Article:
Topeka woman remembers friend killed in 9/11 terrorist attacks
TOPEKA, Kan. (WIBW) -- Aimee Copp-Hasty was working from her Brooklyn apartment Sept. 11, 2001, enjoying the sun and fresh air from an open window.
“It was probably the most beautiful September day we’d ever had,” Copp-Hasty recalls.
Out of the blue, her father called from Kansas, with the news that would plunge the bright day into darkness.
“He said, ‘Do you have the TV on?’ and I said, ‘No I’m working,’ and he said, ‘You need to turn it on. There’s been a horrible accident,’” she said.
They would soon realize it was no accident. As she watched the scene unfold, she knew that, on the 103rd floor of the first tower hit, was her friend Greg Rodriguez, who worked for Cantor Fitzgerald.
“He was so wonderful,”Copp-Hasty remembers her friend. “He always just took care of us. He was funny and smart and he loved to talk politics.”
Knowing his office was above the level the plane hit, Copp-Hasty and her friends huddled together, hoping to hear word that Greg somehow escaped the worst fate.
“(It was) absolute horror and panic,” she said. “We spent the next two days, all our friend group, putting up flyers everywhere we could. We were faxing hospitals his picture. We were trying to call emergency rooms.”
Three days after the attacks, Copp-Hasty was among four friends who joined Greg’s wife Elizabeth, his parents, and his sister at a meeting Cantor Fitzgerald called for loved ones.
“The very first thing (the man leading the meeting) said was, ‘We have now confirmed that everyone that showed up for work Tuesday is dead. They are dead.’ I will never forget that moment,” she said. “It was just devastating to know that every one of those people were killed, and Greg was one of those.”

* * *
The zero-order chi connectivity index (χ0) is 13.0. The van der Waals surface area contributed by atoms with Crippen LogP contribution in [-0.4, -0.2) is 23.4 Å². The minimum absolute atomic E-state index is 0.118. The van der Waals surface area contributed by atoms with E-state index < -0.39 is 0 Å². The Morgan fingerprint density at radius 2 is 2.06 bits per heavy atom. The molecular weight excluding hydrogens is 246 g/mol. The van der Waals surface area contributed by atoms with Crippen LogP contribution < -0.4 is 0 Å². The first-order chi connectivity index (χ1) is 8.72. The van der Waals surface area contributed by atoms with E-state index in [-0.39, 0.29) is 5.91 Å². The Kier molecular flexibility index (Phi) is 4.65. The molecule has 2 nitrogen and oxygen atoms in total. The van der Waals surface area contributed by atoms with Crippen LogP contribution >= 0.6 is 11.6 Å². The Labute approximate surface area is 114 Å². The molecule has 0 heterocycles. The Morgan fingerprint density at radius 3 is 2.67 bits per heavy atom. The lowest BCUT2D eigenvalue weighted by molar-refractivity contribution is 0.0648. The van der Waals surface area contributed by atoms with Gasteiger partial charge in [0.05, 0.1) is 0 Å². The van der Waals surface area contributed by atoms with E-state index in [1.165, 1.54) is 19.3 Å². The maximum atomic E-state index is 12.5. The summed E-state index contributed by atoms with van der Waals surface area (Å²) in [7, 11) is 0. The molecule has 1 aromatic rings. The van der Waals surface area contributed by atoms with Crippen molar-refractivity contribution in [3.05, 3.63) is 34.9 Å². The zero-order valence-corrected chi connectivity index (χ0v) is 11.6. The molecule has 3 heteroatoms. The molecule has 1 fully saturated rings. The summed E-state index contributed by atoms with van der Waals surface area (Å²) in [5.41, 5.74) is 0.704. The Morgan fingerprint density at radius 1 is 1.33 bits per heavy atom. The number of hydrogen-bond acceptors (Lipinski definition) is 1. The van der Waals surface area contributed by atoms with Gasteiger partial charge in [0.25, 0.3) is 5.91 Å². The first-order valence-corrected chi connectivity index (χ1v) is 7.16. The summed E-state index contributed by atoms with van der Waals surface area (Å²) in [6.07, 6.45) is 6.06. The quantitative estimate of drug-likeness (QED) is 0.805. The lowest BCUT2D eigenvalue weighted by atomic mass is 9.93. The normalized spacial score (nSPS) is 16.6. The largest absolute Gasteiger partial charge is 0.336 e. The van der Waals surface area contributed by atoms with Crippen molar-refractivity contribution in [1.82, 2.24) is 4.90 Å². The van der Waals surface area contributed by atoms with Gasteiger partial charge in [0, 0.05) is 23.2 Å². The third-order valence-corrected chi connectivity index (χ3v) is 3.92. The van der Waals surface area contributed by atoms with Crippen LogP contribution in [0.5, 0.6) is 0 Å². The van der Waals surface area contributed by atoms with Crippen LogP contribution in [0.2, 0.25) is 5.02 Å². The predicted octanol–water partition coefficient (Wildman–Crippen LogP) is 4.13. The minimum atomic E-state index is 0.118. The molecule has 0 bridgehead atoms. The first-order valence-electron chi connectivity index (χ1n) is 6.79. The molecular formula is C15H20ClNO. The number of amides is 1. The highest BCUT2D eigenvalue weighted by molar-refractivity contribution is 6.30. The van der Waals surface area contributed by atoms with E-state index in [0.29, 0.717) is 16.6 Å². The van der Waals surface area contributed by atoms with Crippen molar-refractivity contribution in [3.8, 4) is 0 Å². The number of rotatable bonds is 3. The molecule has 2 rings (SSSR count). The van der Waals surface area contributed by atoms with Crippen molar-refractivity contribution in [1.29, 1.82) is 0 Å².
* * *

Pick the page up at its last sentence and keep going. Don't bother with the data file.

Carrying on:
Copp-Hasty admits she held a lot of anger for a long time. Twenty years later, she has come to terms with her grief and her fears. She said a helicopter circled outside her bedroom window for two years, patrolling the Brooklyn Bridge and Hudson River. It’s among the memories that are never far away. She says, even now, she cannot let go of the smell that hung in the air. She describes it as a mixture of fuel, burnt hair, plastic, and death.
“What I’ve learned is that your life can change in a minute, and we’re never guaranteed one more day,” Copp-Hasty said. “This was one of the most traumatic things that has ever happened in my life, and, for me personally, I think of my life pre 9/11 and post 9/11 because it completely changed the trajectory of my life.”
Copp-Hasty left the for-profit world of pharmaceuticals and returned to Kansas, pursuing work with non-profits. She now lives in Topeka and works for Valeo Behavioral Health.
Most of all, she says she is choosing to live - because of a friend lost.
“I have to make the best use of my life because, as I know, my friend Greg lost his at 31, and he has so many dreams and so many plans and he wasn’t able to fulfill those,” she said. “As friends, we know it’s our job to go on with our lives and use what we have, our time and talent, for good. That’s what I’ve tried to do since 9/11.”
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